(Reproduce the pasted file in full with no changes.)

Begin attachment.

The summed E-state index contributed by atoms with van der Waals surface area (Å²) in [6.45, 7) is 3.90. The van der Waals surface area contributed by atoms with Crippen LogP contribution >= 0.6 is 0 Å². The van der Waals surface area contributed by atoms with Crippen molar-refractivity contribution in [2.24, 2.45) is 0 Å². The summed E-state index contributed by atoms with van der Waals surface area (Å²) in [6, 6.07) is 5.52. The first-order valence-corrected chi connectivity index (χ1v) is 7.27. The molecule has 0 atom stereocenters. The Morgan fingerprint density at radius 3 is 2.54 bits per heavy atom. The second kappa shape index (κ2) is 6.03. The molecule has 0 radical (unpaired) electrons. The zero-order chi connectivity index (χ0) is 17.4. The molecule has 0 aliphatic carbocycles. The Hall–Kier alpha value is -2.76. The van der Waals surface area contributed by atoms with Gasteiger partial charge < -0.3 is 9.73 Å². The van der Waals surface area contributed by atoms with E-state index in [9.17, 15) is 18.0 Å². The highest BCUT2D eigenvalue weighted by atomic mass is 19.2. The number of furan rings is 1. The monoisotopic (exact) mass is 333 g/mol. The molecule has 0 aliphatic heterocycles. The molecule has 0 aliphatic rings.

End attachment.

The summed E-state index contributed by atoms with van der Waals surface area (Å²) in [6.45, 7) is 3.90. The van der Waals surface area contributed by atoms with Crippen LogP contribution >= 0.6 is 0 Å². The van der Waals surface area contributed by atoms with Crippen molar-refractivity contribution in [2.24, 2.45) is 0 Å². The summed E-state index contributed by atoms with van der Waals surface area (Å²) in [6, 6.07) is 5.52. The first-order valence-corrected chi connectivity index (χ1v) is 7.27. The molecule has 0 atom stereocenters. The Morgan fingerprint density at radius 3 is 2.54 bits per heavy atom. The second kappa shape index (κ2) is 6.03. The molecule has 0 radical (unpaired) electrons. The zero-order chi connectivity index (χ0) is 17.4. The molecule has 0 aliphatic carbocycles. The Hall–Kier alpha value is -2.76. The van der Waals surface area contributed by atoms with Gasteiger partial charge < -0.3 is 9.73 Å². The van der Waals surface area contributed by atoms with E-state index in [9.17, 15) is 18.0 Å². The highest BCUT2D eigenvalue weighted by atomic mass is 19.2. The number of furan rings is 1. The monoisotopic (exact) mass is 333 g/mol. The molecule has 0 aliphatic heterocycles. The molecule has 0 aliphatic rings.